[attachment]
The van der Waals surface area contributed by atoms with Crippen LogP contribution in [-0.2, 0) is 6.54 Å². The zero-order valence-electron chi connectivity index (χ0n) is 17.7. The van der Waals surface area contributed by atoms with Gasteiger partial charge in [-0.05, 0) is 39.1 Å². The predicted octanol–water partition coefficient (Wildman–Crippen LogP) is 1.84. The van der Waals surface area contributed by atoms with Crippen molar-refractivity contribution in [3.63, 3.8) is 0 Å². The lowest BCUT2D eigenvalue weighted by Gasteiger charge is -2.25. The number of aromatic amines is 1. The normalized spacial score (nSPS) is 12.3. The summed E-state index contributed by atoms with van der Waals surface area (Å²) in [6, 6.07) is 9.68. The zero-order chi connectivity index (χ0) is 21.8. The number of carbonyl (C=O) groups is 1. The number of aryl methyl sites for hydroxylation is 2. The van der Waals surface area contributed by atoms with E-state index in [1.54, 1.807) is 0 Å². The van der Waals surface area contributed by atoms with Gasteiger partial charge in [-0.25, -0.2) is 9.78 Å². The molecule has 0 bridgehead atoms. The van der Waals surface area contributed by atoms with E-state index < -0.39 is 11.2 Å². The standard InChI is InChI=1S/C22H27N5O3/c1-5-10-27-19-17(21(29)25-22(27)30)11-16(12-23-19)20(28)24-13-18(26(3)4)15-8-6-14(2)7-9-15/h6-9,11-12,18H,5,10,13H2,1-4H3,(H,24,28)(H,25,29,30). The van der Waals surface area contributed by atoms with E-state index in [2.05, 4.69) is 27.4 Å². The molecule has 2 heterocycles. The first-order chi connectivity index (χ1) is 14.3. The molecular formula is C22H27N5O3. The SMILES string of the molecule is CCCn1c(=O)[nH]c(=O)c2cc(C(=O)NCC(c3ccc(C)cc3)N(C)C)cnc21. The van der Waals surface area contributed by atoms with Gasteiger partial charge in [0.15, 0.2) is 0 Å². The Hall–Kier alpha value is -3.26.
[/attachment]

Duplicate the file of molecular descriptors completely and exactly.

The van der Waals surface area contributed by atoms with Crippen LogP contribution in [-0.2, 0) is 6.54 Å². The zero-order valence-electron chi connectivity index (χ0n) is 17.7. The van der Waals surface area contributed by atoms with Gasteiger partial charge in [-0.05, 0) is 39.1 Å². The predicted octanol–water partition coefficient (Wildman–Crippen LogP) is 1.84. The van der Waals surface area contributed by atoms with Crippen molar-refractivity contribution in [3.63, 3.8) is 0 Å². The lowest BCUT2D eigenvalue weighted by Gasteiger charge is -2.25. The number of aromatic amines is 1. The normalized spacial score (nSPS) is 12.3. The summed E-state index contributed by atoms with van der Waals surface area (Å²) in [6, 6.07) is 9.68. The zero-order chi connectivity index (χ0) is 21.8. The number of carbonyl (C=O) groups is 1. The number of aryl methyl sites for hydroxylation is 2. The van der Waals surface area contributed by atoms with E-state index in [1.54, 1.807) is 0 Å². The van der Waals surface area contributed by atoms with Gasteiger partial charge in [-0.25, -0.2) is 9.78 Å². The molecule has 0 bridgehead atoms. The van der Waals surface area contributed by atoms with E-state index < -0.39 is 11.2 Å². The standard InChI is InChI=1S/C22H27N5O3/c1-5-10-27-19-17(21(29)25-22(27)30)11-16(12-23-19)20(28)24-13-18(26(3)4)15-8-6-14(2)7-9-15/h6-9,11-12,18H,5,10,13H2,1-4H3,(H,24,28)(H,25,29,30). The van der Waals surface area contributed by atoms with E-state index in [2.05, 4.69) is 27.4 Å². The molecule has 2 heterocycles. The first-order chi connectivity index (χ1) is 14.3. The molecular formula is C22H27N5O3. The SMILES string of the molecule is CCCn1c(=O)[nH]c(=O)c2cc(C(=O)NCC(c3ccc(C)cc3)N(C)C)cnc21. The van der Waals surface area contributed by atoms with Gasteiger partial charge in [0.15, 0.2) is 0 Å². The Hall–Kier alpha value is -3.26.